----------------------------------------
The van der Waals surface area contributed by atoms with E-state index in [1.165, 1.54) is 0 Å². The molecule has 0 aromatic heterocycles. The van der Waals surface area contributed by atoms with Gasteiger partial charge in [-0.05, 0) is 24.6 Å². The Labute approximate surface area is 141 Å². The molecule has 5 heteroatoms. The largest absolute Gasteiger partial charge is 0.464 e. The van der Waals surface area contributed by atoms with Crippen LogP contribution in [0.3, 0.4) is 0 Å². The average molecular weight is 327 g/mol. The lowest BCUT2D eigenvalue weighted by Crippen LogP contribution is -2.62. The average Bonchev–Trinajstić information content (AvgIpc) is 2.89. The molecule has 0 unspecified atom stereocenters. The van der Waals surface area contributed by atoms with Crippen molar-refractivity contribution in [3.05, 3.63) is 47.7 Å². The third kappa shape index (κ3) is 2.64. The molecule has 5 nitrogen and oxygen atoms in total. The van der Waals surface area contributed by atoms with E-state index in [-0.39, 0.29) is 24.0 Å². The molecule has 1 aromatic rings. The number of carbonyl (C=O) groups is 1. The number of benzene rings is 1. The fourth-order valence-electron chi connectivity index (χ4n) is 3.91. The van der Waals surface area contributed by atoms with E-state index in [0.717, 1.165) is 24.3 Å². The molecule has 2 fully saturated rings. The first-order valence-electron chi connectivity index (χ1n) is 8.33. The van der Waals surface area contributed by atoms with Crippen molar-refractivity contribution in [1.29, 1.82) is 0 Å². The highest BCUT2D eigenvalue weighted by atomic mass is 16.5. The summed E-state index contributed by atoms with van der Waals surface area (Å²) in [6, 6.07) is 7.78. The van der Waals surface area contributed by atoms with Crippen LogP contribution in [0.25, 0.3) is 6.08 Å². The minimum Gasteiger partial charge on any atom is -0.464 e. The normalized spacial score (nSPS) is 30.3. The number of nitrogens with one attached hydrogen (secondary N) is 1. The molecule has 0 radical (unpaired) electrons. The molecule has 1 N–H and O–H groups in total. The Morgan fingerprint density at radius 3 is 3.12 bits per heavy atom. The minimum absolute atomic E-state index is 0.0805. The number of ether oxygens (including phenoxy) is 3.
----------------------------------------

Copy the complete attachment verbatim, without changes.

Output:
The van der Waals surface area contributed by atoms with E-state index in [1.165, 1.54) is 0 Å². The molecule has 0 aromatic heterocycles. The van der Waals surface area contributed by atoms with Gasteiger partial charge in [-0.05, 0) is 24.6 Å². The Labute approximate surface area is 141 Å². The molecule has 5 heteroatoms. The largest absolute Gasteiger partial charge is 0.464 e. The van der Waals surface area contributed by atoms with Crippen LogP contribution in [0.3, 0.4) is 0 Å². The average molecular weight is 327 g/mol. The lowest BCUT2D eigenvalue weighted by Crippen LogP contribution is -2.62. The average Bonchev–Trinajstić information content (AvgIpc) is 2.89. The molecule has 0 unspecified atom stereocenters. The van der Waals surface area contributed by atoms with Crippen molar-refractivity contribution in [3.05, 3.63) is 47.7 Å². The third kappa shape index (κ3) is 2.64. The molecule has 5 nitrogen and oxygen atoms in total. The van der Waals surface area contributed by atoms with E-state index in [-0.39, 0.29) is 24.0 Å². The molecule has 1 aromatic rings. The number of carbonyl (C=O) groups is 1. The number of benzene rings is 1. The fourth-order valence-electron chi connectivity index (χ4n) is 3.91. The van der Waals surface area contributed by atoms with E-state index in [0.717, 1.165) is 24.3 Å². The molecule has 2 fully saturated rings. The first-order valence-electron chi connectivity index (χ1n) is 8.33. The van der Waals surface area contributed by atoms with Crippen molar-refractivity contribution in [1.29, 1.82) is 0 Å². The highest BCUT2D eigenvalue weighted by atomic mass is 16.5. The summed E-state index contributed by atoms with van der Waals surface area (Å²) in [6, 6.07) is 7.78. The van der Waals surface area contributed by atoms with Crippen LogP contribution in [0.25, 0.3) is 6.08 Å². The minimum Gasteiger partial charge on any atom is -0.464 e. The normalized spacial score (nSPS) is 30.3. The number of nitrogens with one attached hydrogen (secondary N) is 1. The molecule has 0 radical (unpaired) electrons. The molecule has 1 N–H and O–H groups in total. The Morgan fingerprint density at radius 3 is 3.12 bits per heavy atom. The minimum absolute atomic E-state index is 0.0805. The number of ether oxygens (including phenoxy) is 3.